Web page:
Now that we have made it past the hassle of packing up our things, squeezing a year's worth of stuff into five suitcases and five carry-on bags, traveled for days, dealt with all the paperwork, slept through our jetlag, made some friends, and taught some classes, I feel like I am in a position to form some initial thoughts on my experiences in Norway. We've been here for about three weeks, so I have had an opportunity to adjust a bit to public transit, exchange rates, the cost of groceries, and a lot of little differences. I won't say I am "settled in," but I will say that I am quickly growing comfortable in Norway and have already learned to like some things quite a bit.
People here are really, really nice, though it is not always obviously so. It's not something that people wear on their sleeves, rather, there seems to be a presumption that people ought to do the right thing. It is a bit difficult to explain, because it is a kind of "common sense," but it is a bit different from the sort of "common sense" we talk about at home. In the U.S., common sense seems to consist of answering thorny questions by asking ourselves, "What would I do?" and then imagine that others would act that way or "What would someone else do?" and then doing it that way. Here, common sense seems to be more oriented towards answering thorny questions by asking, "What would I want someone else to do?" and then acting accordingly. A small example: the other day, someone left a pretty nice sweater at the bus bench near my house and it sat there, folded, for three days. It's not there anymore, but I am guessing that the rightful owner picked it up.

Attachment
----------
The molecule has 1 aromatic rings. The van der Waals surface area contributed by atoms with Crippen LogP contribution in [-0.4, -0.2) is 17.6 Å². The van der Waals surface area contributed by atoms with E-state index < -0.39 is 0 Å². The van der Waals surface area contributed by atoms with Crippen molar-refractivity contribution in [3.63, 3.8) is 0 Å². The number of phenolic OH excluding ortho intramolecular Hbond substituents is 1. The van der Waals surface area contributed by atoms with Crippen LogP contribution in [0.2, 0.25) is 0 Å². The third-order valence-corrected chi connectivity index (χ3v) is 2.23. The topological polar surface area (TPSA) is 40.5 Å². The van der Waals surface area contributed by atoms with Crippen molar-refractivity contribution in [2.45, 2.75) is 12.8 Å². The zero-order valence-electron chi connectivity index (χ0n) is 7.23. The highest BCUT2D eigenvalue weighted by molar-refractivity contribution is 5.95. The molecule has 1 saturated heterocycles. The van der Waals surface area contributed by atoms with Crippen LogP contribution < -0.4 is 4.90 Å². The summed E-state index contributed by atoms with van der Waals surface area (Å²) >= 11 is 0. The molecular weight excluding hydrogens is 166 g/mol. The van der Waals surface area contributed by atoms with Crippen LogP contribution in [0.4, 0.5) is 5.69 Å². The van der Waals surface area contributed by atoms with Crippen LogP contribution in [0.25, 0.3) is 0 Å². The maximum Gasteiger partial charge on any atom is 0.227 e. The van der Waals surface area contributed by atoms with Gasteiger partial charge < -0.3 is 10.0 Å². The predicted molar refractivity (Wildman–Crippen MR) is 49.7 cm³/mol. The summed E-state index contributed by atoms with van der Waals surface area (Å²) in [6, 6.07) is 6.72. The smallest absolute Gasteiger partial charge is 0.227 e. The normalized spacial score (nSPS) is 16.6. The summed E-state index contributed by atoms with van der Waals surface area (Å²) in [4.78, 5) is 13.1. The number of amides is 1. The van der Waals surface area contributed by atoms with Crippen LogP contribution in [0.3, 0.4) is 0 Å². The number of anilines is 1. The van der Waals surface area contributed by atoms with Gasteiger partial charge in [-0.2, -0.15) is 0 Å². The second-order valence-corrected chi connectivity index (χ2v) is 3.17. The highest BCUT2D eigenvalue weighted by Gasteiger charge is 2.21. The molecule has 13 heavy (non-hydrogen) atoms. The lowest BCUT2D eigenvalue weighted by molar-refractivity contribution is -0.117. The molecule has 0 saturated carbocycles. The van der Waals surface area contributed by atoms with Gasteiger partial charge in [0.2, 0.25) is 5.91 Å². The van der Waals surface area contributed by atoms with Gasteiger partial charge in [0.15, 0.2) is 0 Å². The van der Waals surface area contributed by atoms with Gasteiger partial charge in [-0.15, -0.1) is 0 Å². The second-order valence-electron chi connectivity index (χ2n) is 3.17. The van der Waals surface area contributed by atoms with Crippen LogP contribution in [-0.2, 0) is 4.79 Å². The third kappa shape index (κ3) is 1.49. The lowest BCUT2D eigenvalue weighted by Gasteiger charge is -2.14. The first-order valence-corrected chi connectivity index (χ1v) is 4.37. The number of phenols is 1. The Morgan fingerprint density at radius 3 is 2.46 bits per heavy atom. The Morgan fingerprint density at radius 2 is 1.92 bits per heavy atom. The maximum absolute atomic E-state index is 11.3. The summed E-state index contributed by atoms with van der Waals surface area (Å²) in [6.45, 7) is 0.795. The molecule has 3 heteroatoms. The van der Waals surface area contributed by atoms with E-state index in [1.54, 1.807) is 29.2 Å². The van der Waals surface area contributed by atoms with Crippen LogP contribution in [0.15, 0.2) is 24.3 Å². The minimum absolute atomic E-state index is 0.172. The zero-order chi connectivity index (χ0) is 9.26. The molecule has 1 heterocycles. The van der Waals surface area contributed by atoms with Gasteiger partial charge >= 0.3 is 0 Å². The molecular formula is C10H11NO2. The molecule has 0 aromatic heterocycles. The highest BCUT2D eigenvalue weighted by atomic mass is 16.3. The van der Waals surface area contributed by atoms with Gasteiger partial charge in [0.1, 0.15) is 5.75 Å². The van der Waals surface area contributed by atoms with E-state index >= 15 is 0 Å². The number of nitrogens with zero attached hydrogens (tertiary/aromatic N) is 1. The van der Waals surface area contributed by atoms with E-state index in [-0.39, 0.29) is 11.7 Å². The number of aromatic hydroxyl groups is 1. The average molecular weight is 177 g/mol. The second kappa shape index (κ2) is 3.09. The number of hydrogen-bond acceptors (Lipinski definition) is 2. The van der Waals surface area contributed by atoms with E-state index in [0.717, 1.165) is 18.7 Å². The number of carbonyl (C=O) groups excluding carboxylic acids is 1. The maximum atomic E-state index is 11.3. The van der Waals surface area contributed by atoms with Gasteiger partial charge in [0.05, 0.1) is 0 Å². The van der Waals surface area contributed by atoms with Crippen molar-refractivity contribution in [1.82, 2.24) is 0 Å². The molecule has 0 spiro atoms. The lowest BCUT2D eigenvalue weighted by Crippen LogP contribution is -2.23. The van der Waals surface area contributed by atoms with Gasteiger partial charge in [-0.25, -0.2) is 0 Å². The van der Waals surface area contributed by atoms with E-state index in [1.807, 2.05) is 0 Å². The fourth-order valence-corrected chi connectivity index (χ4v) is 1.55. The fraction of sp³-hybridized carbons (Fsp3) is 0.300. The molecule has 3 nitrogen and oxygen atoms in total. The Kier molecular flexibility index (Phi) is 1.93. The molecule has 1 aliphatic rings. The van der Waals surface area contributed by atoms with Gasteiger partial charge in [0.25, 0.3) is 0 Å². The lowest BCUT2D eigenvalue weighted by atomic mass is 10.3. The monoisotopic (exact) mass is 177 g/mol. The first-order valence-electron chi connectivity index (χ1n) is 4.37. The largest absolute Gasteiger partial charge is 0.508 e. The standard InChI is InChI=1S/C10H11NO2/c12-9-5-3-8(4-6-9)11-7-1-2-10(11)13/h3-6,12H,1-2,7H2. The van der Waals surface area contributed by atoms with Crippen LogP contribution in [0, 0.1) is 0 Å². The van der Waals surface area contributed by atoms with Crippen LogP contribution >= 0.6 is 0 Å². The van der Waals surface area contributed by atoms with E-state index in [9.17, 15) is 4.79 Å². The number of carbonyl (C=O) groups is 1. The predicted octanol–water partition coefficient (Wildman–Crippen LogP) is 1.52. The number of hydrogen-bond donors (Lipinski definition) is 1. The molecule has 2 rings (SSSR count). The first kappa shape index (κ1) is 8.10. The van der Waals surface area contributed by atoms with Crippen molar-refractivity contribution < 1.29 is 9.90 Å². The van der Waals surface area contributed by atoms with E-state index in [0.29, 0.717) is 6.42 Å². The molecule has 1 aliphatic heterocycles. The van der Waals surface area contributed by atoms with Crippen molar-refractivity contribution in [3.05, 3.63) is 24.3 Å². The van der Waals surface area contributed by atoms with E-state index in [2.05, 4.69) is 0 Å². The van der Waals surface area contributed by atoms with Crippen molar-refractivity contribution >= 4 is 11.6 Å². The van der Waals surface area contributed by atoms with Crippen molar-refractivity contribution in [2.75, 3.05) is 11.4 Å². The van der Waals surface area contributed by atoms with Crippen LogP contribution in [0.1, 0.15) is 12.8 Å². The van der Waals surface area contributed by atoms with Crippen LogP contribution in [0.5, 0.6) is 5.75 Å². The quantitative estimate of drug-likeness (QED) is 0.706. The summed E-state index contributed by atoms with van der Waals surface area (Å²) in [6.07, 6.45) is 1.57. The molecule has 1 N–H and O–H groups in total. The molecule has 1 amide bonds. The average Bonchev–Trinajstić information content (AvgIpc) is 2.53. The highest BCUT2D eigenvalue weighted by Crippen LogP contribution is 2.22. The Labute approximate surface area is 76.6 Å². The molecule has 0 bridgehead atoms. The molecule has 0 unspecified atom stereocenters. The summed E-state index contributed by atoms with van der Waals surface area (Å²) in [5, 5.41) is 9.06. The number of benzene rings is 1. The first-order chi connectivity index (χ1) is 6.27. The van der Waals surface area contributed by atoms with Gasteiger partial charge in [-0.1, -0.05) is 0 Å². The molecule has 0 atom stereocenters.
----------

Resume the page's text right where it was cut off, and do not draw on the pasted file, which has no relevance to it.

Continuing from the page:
The most powerful example of this ethos at work was on display when I visited Oslo for my Fulbright orientation. Here I was, headed for one of the world's great cities as it was recovering from a great, great tragedy: the attacks of July 22nd. While I was very excited to be headed to Oslo, I was also a bit worried that my excitement was self-indulgent. I worried that I might walk around like some slack-jawed tourist while all the people that actually live there were still reeling from the horror of what transpired. When I arrived, I found beauty, joy, and widespread affirmations of life. Everyone I spoke to noted their sadness, but quickly moved to discuss their values, which they are convinced are much bigger than even such a big act of evil. Such grand sentiments were expressed at many levels, including by those who lost friends and colleagues in the attacks. The tragedy, while obviously deeply felt, was easily put into a context which was able to see the specific actions as disturbed events within a grander vision of culture and society.
It strikes me as, perhaps, a difference in imagination. In the U.S., we seem to think of things in very immediate ways, and it leads to a kind of simplicity, which can make social interaction very easy and refreshing, but which also hampers our ability to solve certain kinds of problems. Here, this capacity to put oneself in another position means that people are a little bit more reserved, which can be socially puzzling, but which also means that problem-solving tends to be less personal, more socially-oriented, and a bit more patient.
As a visitor here, this hope and optimism has really rubbed off on me. And, as I tune into world news and catch glimpses of what is going on in the U.S., I am left wondering what it would take to inspire such feelings of community back home.